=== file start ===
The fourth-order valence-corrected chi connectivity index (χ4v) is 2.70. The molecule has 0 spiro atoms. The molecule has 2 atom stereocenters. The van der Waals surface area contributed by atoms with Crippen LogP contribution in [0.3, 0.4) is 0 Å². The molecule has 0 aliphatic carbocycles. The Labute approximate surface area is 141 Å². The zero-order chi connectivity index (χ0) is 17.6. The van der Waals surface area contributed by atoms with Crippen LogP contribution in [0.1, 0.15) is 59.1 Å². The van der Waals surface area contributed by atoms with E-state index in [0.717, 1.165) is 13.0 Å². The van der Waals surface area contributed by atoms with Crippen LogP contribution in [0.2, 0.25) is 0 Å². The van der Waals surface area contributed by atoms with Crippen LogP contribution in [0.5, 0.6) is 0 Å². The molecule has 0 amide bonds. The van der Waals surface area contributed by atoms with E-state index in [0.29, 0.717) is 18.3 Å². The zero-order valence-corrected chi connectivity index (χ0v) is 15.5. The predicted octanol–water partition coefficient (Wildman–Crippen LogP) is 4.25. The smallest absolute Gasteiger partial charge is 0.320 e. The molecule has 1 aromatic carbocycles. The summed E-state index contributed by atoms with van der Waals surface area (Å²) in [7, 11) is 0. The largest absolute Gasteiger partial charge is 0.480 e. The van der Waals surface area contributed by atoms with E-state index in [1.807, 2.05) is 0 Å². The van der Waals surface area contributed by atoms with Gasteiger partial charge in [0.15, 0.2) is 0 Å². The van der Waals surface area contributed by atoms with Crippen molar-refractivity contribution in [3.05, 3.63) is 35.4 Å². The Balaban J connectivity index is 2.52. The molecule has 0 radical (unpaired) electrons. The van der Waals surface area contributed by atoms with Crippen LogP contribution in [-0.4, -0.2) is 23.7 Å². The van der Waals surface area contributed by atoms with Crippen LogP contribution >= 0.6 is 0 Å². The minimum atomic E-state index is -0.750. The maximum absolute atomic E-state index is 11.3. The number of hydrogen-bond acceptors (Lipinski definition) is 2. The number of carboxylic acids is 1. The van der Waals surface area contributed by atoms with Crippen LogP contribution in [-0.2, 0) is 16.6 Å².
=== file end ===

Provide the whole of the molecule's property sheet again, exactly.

The fourth-order valence-corrected chi connectivity index (χ4v) is 2.70. The molecule has 0 spiro atoms. The molecule has 2 atom stereocenters. The van der Waals surface area contributed by atoms with Crippen LogP contribution in [0.3, 0.4) is 0 Å². The molecule has 0 aliphatic carbocycles. The Labute approximate surface area is 141 Å². The zero-order chi connectivity index (χ0) is 17.6. The van der Waals surface area contributed by atoms with Crippen LogP contribution in [0.1, 0.15) is 59.1 Å². The van der Waals surface area contributed by atoms with E-state index in [0.717, 1.165) is 13.0 Å². The van der Waals surface area contributed by atoms with Crippen LogP contribution in [0.2, 0.25) is 0 Å². The van der Waals surface area contributed by atoms with Crippen LogP contribution in [0.5, 0.6) is 0 Å². The molecule has 0 amide bonds. The van der Waals surface area contributed by atoms with E-state index in [0.29, 0.717) is 18.3 Å². The zero-order valence-corrected chi connectivity index (χ0v) is 15.5. The predicted octanol–water partition coefficient (Wildman–Crippen LogP) is 4.25. The smallest absolute Gasteiger partial charge is 0.320 e. The molecule has 1 aromatic carbocycles. The summed E-state index contributed by atoms with van der Waals surface area (Å²) in [7, 11) is 0. The largest absolute Gasteiger partial charge is 0.480 e. The van der Waals surface area contributed by atoms with E-state index in [1.807, 2.05) is 0 Å². The van der Waals surface area contributed by atoms with Gasteiger partial charge in [0.15, 0.2) is 0 Å². The van der Waals surface area contributed by atoms with Crippen molar-refractivity contribution in [3.05, 3.63) is 35.4 Å². The Balaban J connectivity index is 2.52. The molecule has 0 radical (unpaired) electrons. The van der Waals surface area contributed by atoms with Crippen LogP contribution in [-0.4, -0.2) is 23.7 Å². The van der Waals surface area contributed by atoms with Crippen LogP contribution >= 0.6 is 0 Å². The minimum atomic E-state index is -0.750. The maximum absolute atomic E-state index is 11.3. The number of hydrogen-bond acceptors (Lipinski definition) is 2. The number of carboxylic acids is 1. The van der Waals surface area contributed by atoms with Crippen LogP contribution in [-0.2, 0) is 16.6 Å².